Jul 12, 2019

Student Counselling Service Considers Rebrand

Concerns have been raised that the current name is not 'sufficiently inclusive' of all aspects of the service.

Donal MacNameeEditor

Trinity’s Student Counselling Service may soon have a new name, with discussions underway to come up with a title that better represents the various supports offered by the service.

The service – which also encompasses the College’s Student to Student (S2S) service and its Student Learning Development initiative – has set up a working group to explore options for the change, the College confirmed today.

The group will meet today to discuss a possible change of name for the service, which is located on Leinster St.


In an email statement to The University Times, S2S programme officer Orlágh Morris said: “We are exploring the idea that the name ‘student counselling’ is not sufficiently inclusive of all aspects of our service.”

Morris said no decisions have been made regarding any change of name. “No changes”, she said, “would or could be made without the involvement of the students and consent of the University”.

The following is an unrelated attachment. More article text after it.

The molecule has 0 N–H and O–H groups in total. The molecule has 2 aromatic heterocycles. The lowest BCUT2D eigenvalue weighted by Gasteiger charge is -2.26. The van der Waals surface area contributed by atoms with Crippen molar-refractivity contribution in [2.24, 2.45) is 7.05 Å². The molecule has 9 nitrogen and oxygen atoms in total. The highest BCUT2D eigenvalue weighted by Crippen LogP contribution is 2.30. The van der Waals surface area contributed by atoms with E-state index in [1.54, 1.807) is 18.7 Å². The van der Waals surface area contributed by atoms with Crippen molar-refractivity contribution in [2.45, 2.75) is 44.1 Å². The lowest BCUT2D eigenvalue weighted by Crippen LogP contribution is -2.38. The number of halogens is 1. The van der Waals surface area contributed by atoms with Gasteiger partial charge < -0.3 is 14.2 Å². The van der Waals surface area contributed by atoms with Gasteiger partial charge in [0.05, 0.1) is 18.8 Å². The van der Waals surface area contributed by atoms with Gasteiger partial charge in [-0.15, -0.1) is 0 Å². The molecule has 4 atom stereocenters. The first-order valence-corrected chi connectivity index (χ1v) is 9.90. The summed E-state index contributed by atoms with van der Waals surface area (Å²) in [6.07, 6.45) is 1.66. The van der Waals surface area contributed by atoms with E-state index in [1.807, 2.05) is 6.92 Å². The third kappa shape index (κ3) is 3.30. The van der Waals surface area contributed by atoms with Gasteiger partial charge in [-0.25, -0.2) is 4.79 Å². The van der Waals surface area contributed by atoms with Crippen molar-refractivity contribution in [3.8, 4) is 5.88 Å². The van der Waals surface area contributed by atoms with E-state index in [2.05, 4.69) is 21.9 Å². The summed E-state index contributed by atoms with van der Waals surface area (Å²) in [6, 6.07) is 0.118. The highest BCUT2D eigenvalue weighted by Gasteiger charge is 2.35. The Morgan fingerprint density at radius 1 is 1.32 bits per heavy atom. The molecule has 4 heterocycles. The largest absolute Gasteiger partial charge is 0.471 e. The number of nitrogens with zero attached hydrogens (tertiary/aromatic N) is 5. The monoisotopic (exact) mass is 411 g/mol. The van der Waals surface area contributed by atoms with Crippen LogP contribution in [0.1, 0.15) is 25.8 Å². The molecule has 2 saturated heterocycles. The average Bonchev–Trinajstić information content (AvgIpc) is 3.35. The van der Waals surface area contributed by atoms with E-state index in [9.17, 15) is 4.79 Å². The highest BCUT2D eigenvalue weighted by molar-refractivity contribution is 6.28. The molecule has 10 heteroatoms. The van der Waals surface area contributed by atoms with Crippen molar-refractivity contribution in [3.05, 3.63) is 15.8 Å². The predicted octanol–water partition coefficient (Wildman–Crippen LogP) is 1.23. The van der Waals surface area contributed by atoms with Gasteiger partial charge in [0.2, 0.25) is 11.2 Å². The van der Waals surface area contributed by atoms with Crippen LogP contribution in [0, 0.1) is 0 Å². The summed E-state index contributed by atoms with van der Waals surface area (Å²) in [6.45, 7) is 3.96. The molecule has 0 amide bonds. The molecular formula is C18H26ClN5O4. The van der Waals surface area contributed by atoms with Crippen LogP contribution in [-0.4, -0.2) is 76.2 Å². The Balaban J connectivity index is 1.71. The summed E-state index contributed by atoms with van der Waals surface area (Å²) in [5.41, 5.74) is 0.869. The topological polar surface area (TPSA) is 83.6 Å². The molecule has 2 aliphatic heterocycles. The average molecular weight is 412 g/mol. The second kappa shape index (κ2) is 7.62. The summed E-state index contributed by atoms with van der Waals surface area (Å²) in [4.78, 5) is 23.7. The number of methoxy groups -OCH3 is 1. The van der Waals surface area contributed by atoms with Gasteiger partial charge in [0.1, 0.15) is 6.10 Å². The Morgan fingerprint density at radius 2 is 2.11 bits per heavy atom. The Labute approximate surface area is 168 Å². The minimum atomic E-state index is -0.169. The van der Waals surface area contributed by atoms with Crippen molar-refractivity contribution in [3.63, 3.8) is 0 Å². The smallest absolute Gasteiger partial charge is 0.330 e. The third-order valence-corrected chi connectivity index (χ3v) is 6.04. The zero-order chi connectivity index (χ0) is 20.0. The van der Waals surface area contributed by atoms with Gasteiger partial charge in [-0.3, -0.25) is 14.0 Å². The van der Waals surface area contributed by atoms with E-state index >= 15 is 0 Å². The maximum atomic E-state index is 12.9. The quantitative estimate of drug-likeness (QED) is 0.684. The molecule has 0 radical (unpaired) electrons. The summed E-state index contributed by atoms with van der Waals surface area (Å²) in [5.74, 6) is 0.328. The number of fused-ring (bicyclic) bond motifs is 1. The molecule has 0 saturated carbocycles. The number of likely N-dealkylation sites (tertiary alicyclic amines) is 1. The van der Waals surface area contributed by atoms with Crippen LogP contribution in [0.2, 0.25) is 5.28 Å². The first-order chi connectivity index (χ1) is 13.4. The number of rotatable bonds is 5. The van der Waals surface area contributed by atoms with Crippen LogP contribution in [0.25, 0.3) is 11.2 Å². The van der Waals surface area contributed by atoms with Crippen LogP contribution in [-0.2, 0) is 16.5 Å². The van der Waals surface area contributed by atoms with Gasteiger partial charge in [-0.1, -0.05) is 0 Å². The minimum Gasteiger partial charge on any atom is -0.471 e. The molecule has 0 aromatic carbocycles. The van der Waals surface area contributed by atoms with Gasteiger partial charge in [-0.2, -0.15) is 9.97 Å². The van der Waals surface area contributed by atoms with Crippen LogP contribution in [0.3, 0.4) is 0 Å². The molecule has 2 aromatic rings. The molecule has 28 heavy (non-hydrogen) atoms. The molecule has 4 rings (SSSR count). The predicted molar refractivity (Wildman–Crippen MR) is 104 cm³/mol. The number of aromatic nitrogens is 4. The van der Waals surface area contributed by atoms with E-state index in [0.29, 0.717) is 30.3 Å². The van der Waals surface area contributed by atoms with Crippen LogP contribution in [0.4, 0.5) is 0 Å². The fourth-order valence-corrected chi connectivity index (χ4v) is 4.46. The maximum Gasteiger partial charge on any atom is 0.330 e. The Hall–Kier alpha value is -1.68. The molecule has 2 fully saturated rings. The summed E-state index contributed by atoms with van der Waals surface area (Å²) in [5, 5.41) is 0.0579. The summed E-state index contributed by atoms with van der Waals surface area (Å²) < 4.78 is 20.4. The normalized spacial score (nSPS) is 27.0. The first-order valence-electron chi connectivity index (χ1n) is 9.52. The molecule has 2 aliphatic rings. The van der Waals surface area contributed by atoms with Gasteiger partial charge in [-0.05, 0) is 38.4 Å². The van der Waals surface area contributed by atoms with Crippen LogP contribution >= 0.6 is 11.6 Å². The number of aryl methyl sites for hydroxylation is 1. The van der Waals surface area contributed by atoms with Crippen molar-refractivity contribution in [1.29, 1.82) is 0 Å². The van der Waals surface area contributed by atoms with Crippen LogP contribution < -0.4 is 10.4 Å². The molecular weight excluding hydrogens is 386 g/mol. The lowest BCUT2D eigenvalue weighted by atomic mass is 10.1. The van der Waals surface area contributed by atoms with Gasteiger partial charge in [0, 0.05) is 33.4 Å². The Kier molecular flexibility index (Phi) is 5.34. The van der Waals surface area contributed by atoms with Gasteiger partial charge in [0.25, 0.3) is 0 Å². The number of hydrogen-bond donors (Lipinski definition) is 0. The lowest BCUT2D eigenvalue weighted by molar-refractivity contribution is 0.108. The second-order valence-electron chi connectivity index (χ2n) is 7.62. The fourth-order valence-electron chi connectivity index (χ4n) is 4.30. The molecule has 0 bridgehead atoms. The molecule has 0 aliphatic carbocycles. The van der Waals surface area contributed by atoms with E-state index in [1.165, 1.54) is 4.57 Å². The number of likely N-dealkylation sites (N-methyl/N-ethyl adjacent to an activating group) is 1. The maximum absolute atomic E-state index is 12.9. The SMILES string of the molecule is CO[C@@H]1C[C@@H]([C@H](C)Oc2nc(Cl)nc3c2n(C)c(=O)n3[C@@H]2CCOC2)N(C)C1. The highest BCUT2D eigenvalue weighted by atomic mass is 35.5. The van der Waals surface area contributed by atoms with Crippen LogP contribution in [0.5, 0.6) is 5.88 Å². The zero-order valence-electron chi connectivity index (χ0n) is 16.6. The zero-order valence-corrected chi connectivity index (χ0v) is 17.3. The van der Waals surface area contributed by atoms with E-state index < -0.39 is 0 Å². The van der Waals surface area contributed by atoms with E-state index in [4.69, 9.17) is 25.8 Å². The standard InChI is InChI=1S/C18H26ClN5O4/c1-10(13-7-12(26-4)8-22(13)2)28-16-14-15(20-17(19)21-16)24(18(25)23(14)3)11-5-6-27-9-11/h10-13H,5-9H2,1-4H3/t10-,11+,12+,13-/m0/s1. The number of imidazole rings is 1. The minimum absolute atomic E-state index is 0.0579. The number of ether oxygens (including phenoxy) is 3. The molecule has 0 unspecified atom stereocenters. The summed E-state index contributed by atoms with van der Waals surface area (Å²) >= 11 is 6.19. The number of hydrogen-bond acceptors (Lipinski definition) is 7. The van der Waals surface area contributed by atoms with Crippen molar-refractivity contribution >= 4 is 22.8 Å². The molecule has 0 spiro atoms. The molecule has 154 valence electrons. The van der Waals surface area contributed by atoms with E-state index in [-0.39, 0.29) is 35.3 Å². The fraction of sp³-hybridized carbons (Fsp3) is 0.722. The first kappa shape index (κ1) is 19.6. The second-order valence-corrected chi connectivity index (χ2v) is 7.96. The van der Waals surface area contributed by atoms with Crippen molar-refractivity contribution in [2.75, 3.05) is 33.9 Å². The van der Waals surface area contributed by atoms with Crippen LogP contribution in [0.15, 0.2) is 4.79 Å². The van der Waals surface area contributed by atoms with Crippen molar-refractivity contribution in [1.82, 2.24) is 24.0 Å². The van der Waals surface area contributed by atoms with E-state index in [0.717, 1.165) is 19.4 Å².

She added: “We would really welcome any ideas or input from any student who wishes their voice to be heard.”

Reporters from The University Times attended a meeting of S2S mentors this morning at which they were asked for input into the change of name.

S2S is a student-led initiative that sees second-year volunteers offer advice and guidance to incoming students.

The service had 750 volunteers in 2015/16. It also has trained student peer supporters who offer listening and support to students.

The Student Counselling Service employs qualified counsellors and offers support to Trinity students.

In March 2019, The University Times reported that international students were four times more likely to use medical and counselling services than Irish students.

Speaking to The University Times, Senior Tutor Aidan Seery said international students “do use our services much much more. Cases are more complex. The supports are not there”.

“The burden on the system is greater – it has been measured”, Seery said. “It’s not a secret that the student services for international students need to be supported more than they have been.”

Dr Deirdre Flynn, the Director of the Student Counselling Service, told The University Times in an email statement that 21 per cent of those the service dealt with were non-EU students.

“The higher relative usage by non-EU students is to be expected, as they sometimes do not have the same family and peer networks available as many students who are normally resident in Ireland”, she said. “Also, living and studying in a new culture can be unsettling – transitional issues can arise for the students, some of which are psychological in nature.”

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